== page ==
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Revolving supramolecular chiral structures powered by light in nanomotor-doped liquid crystals


Molecular machines operated by light have been recently shown to be able to produce oriented motion at the molecular scale1,2 as well as do macroscopic work when embedded in supramolecular structures3,4,5. However, any supramolecular movement irremediably ceases as soon as the concentration of the interconverting molecular motors or switches reaches a photo-stationary state6,7. To circumvent this limitation, researchers have typically relied on establishing oscillating illumination conditions—either by modulating the source intensity8,9 or by using bespoke illumination arrangements10,11,12,13. In contrast, here we report a supramolecular system in which the emergence of oscillating patterns is encoded at the molecular level. Our system comprises chiral liquid crystal structures that revolve continuously when illuminated, under the action of embedded light-driven molecular motors. The rotation at the supramolecular level is sustained by the diffusion of the motors away from a localized illumination area. Above a critical irradiation power, we observe a spontaneous symmetry breaking that dictates the directionality of the supramolecular rotation. The interplay between the twist of the supramolecular structure and the diffusion14 of the chiral molecular motors creates continuous, regular and unidirectional rotation of the liquid crystal structure under non-equilibrium conditions.

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This research was supported financially by the H2020-MSCA-IF-2014 programme (Grant 661315 to T.O.), the Netherlands Organization for Scientific Research (FOM Grant 13PR3105 to F.L. and N.K.), and the European Research Council (Starting Grant 307784 to N.K.).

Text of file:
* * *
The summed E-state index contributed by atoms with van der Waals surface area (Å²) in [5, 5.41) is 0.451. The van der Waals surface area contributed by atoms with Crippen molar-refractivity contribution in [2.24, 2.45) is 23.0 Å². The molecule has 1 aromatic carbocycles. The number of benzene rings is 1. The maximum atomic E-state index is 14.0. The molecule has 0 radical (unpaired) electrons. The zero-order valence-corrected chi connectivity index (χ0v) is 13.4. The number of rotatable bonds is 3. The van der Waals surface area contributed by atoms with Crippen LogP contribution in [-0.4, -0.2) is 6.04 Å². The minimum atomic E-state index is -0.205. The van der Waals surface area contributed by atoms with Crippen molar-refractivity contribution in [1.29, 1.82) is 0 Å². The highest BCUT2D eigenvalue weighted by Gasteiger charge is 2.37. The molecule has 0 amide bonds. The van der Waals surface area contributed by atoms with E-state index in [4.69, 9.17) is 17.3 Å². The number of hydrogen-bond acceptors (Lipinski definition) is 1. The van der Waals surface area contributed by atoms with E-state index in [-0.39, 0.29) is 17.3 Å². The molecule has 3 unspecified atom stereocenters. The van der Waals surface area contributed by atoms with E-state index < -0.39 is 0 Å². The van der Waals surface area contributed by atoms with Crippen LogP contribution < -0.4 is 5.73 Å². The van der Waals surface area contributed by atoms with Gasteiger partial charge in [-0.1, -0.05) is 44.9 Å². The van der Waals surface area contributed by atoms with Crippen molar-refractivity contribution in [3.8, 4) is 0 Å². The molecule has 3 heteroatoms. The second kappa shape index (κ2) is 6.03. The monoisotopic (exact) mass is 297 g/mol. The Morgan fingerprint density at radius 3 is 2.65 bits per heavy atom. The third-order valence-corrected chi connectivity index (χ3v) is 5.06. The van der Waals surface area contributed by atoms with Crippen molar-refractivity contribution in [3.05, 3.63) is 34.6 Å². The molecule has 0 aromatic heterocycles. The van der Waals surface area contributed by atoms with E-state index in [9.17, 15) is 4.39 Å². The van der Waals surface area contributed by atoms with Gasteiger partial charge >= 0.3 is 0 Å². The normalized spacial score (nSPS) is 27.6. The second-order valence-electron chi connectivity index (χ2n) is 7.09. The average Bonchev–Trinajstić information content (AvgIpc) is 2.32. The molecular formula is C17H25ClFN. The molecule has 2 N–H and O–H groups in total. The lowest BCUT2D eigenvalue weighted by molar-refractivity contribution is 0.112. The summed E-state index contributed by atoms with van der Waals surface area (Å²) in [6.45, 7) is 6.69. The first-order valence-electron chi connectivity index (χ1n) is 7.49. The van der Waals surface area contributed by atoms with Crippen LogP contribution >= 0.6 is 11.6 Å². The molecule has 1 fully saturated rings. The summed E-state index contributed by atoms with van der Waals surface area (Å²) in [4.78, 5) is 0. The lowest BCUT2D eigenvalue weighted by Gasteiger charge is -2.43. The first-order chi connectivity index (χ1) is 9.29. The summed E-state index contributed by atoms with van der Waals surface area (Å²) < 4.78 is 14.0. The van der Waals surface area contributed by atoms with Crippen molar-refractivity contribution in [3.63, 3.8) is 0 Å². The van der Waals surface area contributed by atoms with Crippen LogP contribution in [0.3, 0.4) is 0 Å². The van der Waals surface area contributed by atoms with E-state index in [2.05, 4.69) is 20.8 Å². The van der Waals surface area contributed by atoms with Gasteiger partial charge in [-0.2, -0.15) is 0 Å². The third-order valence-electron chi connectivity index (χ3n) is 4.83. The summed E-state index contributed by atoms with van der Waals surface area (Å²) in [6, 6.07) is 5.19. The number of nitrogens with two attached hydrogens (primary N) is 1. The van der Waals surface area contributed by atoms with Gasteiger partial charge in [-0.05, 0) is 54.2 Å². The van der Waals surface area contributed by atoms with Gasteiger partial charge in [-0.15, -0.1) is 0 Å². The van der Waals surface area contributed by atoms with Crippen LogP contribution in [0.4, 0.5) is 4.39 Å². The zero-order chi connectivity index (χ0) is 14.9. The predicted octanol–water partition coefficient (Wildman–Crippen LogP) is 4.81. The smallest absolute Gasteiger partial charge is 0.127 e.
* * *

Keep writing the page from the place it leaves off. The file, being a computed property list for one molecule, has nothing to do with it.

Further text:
Author information

E.B. and N.K. initiated and guided the research. The laser experiments were designed by E.B. and performed by T.O. and C.L. The light-responsive liquid crystals were designed by N.K. and prepared by F.L. and S.I. S.I. synthesized the molecular motors. E.B. conceived the model. E.B. and T.O. performed the simulations. E.B., N.K., T.O. and F.L. analysed the data and discussed the results at all stages. E.B. and N.K. wrote the manuscript.

Competing interests

The authors declare no competing financial interests.

Correspondence to Nathalie Katsonis or Etienne Brasselet.

Supplementary information

Supplementary Information

Captions for Supplementary Videos, Supplementary Figures 1–9; Supplementary Table 1; Supplementary Schemes 1–3.


Supplementary Video 1

Counter-clockwise rotation of a twisted topological structure with a diameter d ~ 45 µm.

Supplementary Video 2

Clockwise rotation of twisted topological structure with a diameter d ~ 45 µm.

Supplementary Video 3

Clockwise rotation of twisted topological structure with a diameter d ~ 50 µm.

Supplementary Video 4

Emergence of a twisted topological structure, when a cholesteric liquid crystal undergoes helix inversion under illumination.

Supplementary Video 5

Emergence of a twisted topological structure, when a cholesteric liquid crystal does not undergo helix inversion under illumination.

Supplementary Video 6

Orbital transport of a satellite cargo, along a clockwise trajectory.

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Further reading

Fig. 1: Motor-doped liquid crystals winding under irradiation, and associated chiral structures.
Fig. 2: Light-driven chiral structures revolving unidirectionally
Fig. 3: Universal character of the revolving chiral structures.
Fig. 4: Helix inversion promotes spatial confinement, and thus preserves the integrity of the revolving patterns.
Fig. 5: Orbital transport of cargo.